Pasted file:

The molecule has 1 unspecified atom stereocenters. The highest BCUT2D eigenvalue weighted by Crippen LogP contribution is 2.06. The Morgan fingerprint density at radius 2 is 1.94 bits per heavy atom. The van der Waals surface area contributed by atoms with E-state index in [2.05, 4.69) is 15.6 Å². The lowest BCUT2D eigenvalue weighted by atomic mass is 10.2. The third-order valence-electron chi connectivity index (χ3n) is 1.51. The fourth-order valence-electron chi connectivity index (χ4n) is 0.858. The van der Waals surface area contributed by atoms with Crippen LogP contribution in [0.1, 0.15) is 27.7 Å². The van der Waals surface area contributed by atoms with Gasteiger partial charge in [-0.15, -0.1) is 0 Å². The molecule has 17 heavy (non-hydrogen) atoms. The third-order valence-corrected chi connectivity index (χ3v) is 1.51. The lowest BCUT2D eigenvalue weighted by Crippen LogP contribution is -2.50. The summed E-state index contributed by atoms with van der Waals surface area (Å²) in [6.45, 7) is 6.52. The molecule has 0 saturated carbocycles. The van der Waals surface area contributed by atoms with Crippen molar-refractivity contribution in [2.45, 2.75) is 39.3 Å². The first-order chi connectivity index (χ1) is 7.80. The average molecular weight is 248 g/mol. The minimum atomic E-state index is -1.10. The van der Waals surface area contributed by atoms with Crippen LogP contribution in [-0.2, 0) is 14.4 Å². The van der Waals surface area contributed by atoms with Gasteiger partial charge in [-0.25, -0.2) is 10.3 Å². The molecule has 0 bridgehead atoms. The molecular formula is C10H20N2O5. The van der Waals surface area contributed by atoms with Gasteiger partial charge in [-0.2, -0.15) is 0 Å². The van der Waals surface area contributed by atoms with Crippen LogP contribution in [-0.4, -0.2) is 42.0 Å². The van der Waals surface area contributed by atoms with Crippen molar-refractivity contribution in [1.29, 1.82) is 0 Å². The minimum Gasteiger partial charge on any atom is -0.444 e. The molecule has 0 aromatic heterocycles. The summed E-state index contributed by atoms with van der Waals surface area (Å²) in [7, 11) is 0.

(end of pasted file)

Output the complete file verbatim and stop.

The molecule has 1 unspecified atom stereocenters. The highest BCUT2D eigenvalue weighted by Crippen LogP contribution is 2.06. The Morgan fingerprint density at radius 2 is 1.94 bits per heavy atom. The van der Waals surface area contributed by atoms with E-state index in [2.05, 4.69) is 15.6 Å². The lowest BCUT2D eigenvalue weighted by atomic mass is 10.2. The third-order valence-electron chi connectivity index (χ3n) is 1.51. The fourth-order valence-electron chi connectivity index (χ4n) is 0.858. The van der Waals surface area contributed by atoms with Crippen LogP contribution in [0.1, 0.15) is 27.7 Å². The van der Waals surface area contributed by atoms with Gasteiger partial charge in [-0.15, -0.1) is 0 Å². The molecule has 17 heavy (non-hydrogen) atoms. The third-order valence-corrected chi connectivity index (χ3v) is 1.51. The lowest BCUT2D eigenvalue weighted by Crippen LogP contribution is -2.50. The summed E-state index contributed by atoms with van der Waals surface area (Å²) in [6.45, 7) is 6.52. The molecule has 0 saturated carbocycles. The van der Waals surface area contributed by atoms with Crippen molar-refractivity contribution in [2.45, 2.75) is 39.3 Å². The first-order chi connectivity index (χ1) is 7.80. The average molecular weight is 248 g/mol. The minimum atomic E-state index is -1.10. The van der Waals surface area contributed by atoms with Crippen LogP contribution in [-0.2, 0) is 14.4 Å². The van der Waals surface area contributed by atoms with Gasteiger partial charge in [-0.25, -0.2) is 10.3 Å². The molecule has 0 bridgehead atoms. The molecular formula is C10H20N2O5. The van der Waals surface area contributed by atoms with Gasteiger partial charge in [-0.2, -0.15) is 0 Å². The van der Waals surface area contributed by atoms with Crippen LogP contribution in [-0.4, -0.2) is 42.0 Å². The van der Waals surface area contributed by atoms with Crippen molar-refractivity contribution in [1.29, 1.82) is 0 Å². The minimum Gasteiger partial charge on any atom is -0.444 e. The molecule has 0 aromatic heterocycles. The summed E-state index contributed by atoms with van der Waals surface area (Å²) in [7, 11) is 0.